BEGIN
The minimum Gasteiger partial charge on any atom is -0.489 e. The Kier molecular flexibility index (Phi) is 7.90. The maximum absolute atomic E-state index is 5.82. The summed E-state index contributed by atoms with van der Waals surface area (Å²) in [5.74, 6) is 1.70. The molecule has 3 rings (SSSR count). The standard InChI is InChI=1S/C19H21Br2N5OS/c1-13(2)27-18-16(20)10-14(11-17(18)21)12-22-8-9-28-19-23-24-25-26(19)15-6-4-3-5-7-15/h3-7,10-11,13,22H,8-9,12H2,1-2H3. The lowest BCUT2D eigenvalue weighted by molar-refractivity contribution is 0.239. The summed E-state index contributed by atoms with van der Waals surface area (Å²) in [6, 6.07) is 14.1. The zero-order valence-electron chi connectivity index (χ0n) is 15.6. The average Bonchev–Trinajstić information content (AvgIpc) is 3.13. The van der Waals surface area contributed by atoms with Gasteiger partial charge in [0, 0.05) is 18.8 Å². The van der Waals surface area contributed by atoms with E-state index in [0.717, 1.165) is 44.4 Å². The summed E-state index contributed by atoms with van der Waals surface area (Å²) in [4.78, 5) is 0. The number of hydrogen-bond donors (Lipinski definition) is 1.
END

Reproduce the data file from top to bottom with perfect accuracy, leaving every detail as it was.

The minimum Gasteiger partial charge on any atom is -0.489 e. The Kier molecular flexibility index (Phi) is 7.90. The maximum absolute atomic E-state index is 5.82. The summed E-state index contributed by atoms with van der Waals surface area (Å²) in [5.74, 6) is 1.70. The molecule has 3 rings (SSSR count). The standard InChI is InChI=1S/C19H21Br2N5OS/c1-13(2)27-18-16(20)10-14(11-17(18)21)12-22-8-9-28-19-23-24-25-26(19)15-6-4-3-5-7-15/h3-7,10-11,13,22H,8-9,12H2,1-2H3. The lowest BCUT2D eigenvalue weighted by molar-refractivity contribution is 0.239. The summed E-state index contributed by atoms with van der Waals surface area (Å²) in [6, 6.07) is 14.1. The zero-order valence-electron chi connectivity index (χ0n) is 15.6. The average Bonchev–Trinajstić information content (AvgIpc) is 3.13. The van der Waals surface area contributed by atoms with Gasteiger partial charge in [0, 0.05) is 18.8 Å². The van der Waals surface area contributed by atoms with E-state index in [0.717, 1.165) is 44.4 Å². The summed E-state index contributed by atoms with van der Waals surface area (Å²) in [4.78, 5) is 0. The number of hydrogen-bond donors (Lipinski definition) is 1.